Keep in mind that in many procedures you will be doing in the suite, it is preferable to have two video monitors in use; one for the surgeon and one for his assistants. Says Dr. Montell, "You don't absolutely need a second monitor in there, but it makes things run smoother and enhances communications. You are being pennywise and pound foolish not to have a second monitor in the room. In the long run, the efficiency of putting in the extra monitor more than makes up the cost."

OR table: As with lights, there are no special requirements in an endo suite for the table on which you perform the procedure. However, with laparoscopy, there are very specific needs. Maneuverability is the key word to remember when it comes to tables. Explains Dr. Oldham, "The laparoscopic operating field is higher than the usual field. What I mean by that is the patient is actually positioned higher, so the table has to be lowered by a proportional amount. This is especially true for laparoscopic surgeons doing pelvic surgery, because the Trendelenburg position raises the operating field even higher. The laparoscopic operating table needs to be around eight inches lower than traditional tables. If you don't have a table designed specifically for laparoscopy, there's still a way around it. The surgeon can stand on a small platform. The platform has to be wide enough for the surgeon to stand comfortably on and still reach any pedals that he has to operate."

Finally, in laparoscopy, the organs have moved aside by gravity, which is done by tilting the table. This movement must therefore be easy to perform, to increase access to the internal organs. The optimum solution is an electric table. Says Dr. Oldham, "An electric table saves immeasurable time and makes moving the patient safer, provided there is sufficient padding, than if the team has to physically move him."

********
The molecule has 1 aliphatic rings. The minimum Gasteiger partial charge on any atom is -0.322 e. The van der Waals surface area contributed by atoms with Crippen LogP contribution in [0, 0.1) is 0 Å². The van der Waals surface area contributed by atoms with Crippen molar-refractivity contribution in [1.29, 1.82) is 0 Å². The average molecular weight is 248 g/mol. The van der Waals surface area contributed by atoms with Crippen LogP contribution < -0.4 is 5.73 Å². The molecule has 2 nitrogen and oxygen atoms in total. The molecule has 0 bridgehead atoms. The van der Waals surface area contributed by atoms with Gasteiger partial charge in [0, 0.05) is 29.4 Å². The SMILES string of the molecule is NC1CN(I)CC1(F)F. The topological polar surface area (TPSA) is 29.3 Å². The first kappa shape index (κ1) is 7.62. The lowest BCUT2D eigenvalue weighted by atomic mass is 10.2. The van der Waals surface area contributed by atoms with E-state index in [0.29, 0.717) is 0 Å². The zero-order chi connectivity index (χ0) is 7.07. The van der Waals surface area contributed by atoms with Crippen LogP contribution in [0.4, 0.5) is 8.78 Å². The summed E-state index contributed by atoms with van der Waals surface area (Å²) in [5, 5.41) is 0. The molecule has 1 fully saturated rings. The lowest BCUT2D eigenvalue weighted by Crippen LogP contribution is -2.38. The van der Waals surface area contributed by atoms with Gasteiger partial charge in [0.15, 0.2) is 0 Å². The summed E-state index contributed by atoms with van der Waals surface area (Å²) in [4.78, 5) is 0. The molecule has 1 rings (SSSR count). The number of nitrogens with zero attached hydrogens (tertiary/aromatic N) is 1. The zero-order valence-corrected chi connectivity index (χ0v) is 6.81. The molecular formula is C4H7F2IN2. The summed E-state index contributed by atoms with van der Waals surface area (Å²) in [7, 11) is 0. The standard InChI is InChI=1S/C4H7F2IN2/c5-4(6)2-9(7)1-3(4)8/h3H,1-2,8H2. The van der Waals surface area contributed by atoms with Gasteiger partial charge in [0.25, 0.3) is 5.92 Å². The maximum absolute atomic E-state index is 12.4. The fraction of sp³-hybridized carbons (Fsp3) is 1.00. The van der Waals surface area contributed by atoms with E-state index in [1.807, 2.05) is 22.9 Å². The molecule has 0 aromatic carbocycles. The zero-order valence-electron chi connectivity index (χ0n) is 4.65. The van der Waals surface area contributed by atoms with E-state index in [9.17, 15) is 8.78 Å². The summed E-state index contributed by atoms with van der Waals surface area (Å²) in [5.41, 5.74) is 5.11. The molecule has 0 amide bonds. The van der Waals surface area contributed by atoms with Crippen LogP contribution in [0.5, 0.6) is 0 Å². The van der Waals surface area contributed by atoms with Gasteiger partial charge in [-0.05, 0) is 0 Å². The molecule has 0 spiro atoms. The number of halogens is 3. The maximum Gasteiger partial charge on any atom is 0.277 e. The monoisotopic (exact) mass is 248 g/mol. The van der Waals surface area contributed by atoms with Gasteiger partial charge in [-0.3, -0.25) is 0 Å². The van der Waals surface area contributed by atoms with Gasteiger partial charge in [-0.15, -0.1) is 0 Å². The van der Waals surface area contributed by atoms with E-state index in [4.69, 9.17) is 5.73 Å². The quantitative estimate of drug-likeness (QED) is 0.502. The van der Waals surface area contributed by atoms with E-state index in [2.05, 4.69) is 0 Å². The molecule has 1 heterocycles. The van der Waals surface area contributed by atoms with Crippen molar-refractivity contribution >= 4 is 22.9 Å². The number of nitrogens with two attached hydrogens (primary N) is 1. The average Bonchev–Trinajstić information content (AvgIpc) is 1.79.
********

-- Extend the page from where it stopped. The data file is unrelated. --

Lighting: According to Miss Edwards, this is one of the major differences between an endo suite and a suite that is suitable for laparoscopy. "In endoscopy, the room is basically kept dark. So our endo suite is dimly lit."

Conversely, during laparoscopy, the area needs to be well-lit and the nature of the procedures present some unique lighting requirements. You need to make sure that your surgical lights can do the job.

Says Dr. Oldham, "In laparoscopy, adequate lighting of the surgical theater is essential for monitoring the unconscious patient. Monitoring the skin is one of the first signs of circulatory and respiratory problems, which can occur during these operations. Furthermore, working without opening the stomach sometimes imposes certain conditions where delicate movements are being performed outside of the abdomen, for example, when you are suturing. Detecting these movements necessitate fairly bright lighting of the operating area. Although the surgeon is looking at the screen the whole time, the nurses need to be able to observe the patient directly. As opposed to conventional techniques, the space needs for the positioning of the laparoscopic operating team is a little larger, so the lights have to do the job over a larger-than-normal area. For example, when operating on the colon, the best position for the surgeon will be on the left for the left colon, on the right for the right colon and between the legs for the transverse."

Adds Ms. Edwards, "In the endoscopy suite, there are monitors that measure the patient's heart rate, blood pressure and oxygen level. But since we're not doing actual surgery, we don't have the same requirements for direct observation of the patient."

Mr. Katz opines that it may not be necessary to go purchase all new surgical lights for a laparoscopy OR. "Nine times out of ten, if you alreadyhave OR lights that are reasonably new-let's say, about five years old-they should be bright enough to be sufficient for laparoscopic use without creating unwanted shadows that will hinder the procedure."